Since 1998 Canada has enjoyed a steady annual increase in MBA student enrollment, according to Stats Canada, the Federal Government Department that conducts statistical analysis. However, this healthy margin is in jeopardy by the existence of an aging population and therefore a shrinking primary candidate pool. In an effort to expand their reach, Canadian schools are looking abroad for growth in the form of international partnerships. Top Canadian schools are aligning with high caliber schools in the emerging BRIC nations (Brazil, Russia, India and China) to offer a Canadian MBA on foreign soil and both parties are expecting capital gains.

India is a burgeoning economic powerhouse. After opening the formerly bankrupt state to industry de-regulation, privatization, international trade and investment, tax reforms and inflation control in 1991, India is now the second fastest growing major economy in the world. Since this economic liberation an estimated 300 million people have been lifted from the depths of poverty. To put the sheer size of that figure in perspective, it is equivalent to just under the population of the U.S. Another 300 million people now comprise the middle class, who can now afford an education and they are taking full advantage.

Although the country has bolstered its higher education budget by 40 per cent, the sector cannot grow quickly enough to support the demand. In an effort to decrease the shortfall and encourage growth, the government is fast-tracking partnership agreements and reforming its higher education system. This month the government approved a plan that permits foreign universities to establish campuses and confer degrees in India. While the law must still be ratified by parliament, it would be good news for both foreign institutions and India. Canadian schools could take advantage of the thousands of highly qualified English-speaking students and India could retain the nearly half a million of those same students that would otherwise travel oversees to North America or Europe for an education. This law may mean the first appearance in the South Asian country for some but Canadian schools have been in India for years.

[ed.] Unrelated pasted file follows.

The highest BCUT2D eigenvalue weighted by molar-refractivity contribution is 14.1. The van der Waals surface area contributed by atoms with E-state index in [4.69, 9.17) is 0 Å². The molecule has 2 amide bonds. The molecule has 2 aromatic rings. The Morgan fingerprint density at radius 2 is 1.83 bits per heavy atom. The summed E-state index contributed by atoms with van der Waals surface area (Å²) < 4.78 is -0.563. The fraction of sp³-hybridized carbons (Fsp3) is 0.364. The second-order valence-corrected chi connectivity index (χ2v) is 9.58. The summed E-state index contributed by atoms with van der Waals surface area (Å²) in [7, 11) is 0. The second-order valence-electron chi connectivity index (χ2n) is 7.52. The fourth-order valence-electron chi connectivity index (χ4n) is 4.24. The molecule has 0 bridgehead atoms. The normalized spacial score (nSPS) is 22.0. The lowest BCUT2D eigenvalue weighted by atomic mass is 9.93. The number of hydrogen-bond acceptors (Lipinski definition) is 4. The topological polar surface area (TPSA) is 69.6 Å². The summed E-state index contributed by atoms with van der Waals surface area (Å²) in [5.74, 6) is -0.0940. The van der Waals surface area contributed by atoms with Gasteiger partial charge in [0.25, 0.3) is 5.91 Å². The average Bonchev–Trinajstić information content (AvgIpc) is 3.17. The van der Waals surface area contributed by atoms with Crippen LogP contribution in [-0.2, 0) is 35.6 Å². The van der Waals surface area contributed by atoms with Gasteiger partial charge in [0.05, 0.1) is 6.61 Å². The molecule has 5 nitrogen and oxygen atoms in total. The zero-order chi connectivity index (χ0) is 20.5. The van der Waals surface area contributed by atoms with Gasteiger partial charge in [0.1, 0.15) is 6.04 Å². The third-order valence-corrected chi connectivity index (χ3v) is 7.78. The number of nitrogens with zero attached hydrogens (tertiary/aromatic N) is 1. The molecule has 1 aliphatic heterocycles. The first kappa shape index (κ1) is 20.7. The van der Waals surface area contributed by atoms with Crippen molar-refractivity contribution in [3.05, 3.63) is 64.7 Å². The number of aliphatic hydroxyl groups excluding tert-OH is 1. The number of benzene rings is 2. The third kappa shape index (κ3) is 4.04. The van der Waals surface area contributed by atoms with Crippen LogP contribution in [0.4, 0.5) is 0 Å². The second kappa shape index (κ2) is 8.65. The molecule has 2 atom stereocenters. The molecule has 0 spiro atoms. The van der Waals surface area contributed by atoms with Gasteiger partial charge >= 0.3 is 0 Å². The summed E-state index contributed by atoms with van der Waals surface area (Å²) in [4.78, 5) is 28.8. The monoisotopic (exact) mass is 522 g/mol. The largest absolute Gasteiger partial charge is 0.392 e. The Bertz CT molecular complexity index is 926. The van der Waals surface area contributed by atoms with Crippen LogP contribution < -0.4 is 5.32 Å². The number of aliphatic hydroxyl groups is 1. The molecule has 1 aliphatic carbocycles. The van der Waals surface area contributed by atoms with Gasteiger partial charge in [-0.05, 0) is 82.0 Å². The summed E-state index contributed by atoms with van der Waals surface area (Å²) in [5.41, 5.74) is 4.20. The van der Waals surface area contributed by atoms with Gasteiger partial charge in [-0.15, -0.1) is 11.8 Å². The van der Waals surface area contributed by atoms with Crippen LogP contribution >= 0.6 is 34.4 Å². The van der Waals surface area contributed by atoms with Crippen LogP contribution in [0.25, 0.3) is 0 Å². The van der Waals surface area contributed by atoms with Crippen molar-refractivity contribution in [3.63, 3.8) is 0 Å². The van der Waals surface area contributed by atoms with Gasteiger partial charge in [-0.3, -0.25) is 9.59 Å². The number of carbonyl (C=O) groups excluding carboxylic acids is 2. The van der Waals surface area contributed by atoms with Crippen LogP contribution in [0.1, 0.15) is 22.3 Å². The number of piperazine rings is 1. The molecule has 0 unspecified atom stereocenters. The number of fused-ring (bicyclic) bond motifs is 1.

York University's Schulich School of Business of Toronto, Ontario certainly lived up to its reputation as Canada's Global Business School, when in association with Mumbai's S.P. Jain Institute of Management & Research (SPJIMR) launched the Schulich India MBA in February 2009. Students will spend one year in the commercial capitals of their respective countries. Indian students will spend the first year in Mumbai, taught primarily by Schulich faculty, complemented by SPJIMR adjunct practitioners. Students will then complete the program in Toronto, where they will be immersed in Canadian culture.